ORMUSA (Organization of Salvadoran Women for Peace), a longtime SHARE partner, recognized the severity of the violent situation women faced on a daily basis and decided to take action. “Women need to know that there are spaces for them to denounce these crimes,” explains Silvia Juarez of ORMUSA.  Although the femicide rate has only dropped slightly, the number of court cases and convictions concerning violence against women have increased. According to Juarez, this is because women are slowly learning their rights, denouncing these crimes, and most importantly, standing up for themselves.

Pamphlet explaining the importance of reporting crimes and describing the purpose of the Attention Centers.

Pamphlet explaining the importance of reporting crimes and describing the purpose of the Attention Centers.

Raising awareness of this law does not only mean educating the victims, but also ensuring that those that make up the justice system, ie., police officers, judges, social workers, etc, handle these cases appropriately. With the support of The Dominican Sisters of San Rafael and the Rachael and Ben Vaughan Foundation SHARE has supported ORMUSA in training police officers, social workers, and medical personnel in responding to women who are victims of violent crimes.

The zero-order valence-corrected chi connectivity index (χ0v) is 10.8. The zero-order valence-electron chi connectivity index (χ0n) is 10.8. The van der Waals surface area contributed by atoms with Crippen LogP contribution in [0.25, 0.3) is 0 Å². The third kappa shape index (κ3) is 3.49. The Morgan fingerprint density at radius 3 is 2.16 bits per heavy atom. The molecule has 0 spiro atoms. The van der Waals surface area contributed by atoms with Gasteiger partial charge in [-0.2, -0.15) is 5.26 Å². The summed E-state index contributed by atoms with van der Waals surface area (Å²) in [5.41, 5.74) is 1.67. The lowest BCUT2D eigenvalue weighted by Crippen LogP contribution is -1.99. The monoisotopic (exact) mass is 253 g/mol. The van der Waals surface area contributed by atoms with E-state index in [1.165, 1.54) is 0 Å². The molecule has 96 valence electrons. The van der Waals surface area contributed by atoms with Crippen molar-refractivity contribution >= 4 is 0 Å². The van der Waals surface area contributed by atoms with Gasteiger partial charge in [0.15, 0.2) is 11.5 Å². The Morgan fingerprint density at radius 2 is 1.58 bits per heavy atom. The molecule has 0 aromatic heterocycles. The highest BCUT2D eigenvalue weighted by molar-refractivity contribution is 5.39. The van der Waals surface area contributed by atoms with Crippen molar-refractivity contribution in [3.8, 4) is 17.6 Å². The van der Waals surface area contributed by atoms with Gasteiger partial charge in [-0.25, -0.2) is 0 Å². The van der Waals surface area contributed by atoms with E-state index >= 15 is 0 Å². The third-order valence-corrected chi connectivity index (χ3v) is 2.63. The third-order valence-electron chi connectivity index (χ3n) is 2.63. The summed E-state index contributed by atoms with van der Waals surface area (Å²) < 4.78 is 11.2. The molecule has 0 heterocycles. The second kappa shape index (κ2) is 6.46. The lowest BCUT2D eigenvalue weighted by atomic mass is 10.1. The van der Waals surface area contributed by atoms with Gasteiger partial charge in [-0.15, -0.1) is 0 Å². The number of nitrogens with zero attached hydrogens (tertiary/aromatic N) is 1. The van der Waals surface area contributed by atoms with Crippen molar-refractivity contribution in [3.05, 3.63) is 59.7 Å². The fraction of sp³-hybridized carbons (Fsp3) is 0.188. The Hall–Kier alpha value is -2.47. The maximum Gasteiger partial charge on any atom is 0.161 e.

“We have been training police officers, building attention centers, and promoting gender equal policies for quite some time now. And finally we are seeing some results,” explains Juarez. Six Women’s Attention Centers have been constructed in different PNC (National Civilian Police) units throughout the country.  But ORMUSA will not stop there.  They plan on having ten centers in place before the end of the year.  And plan to have twelve centers by the end of 2014.

Read More »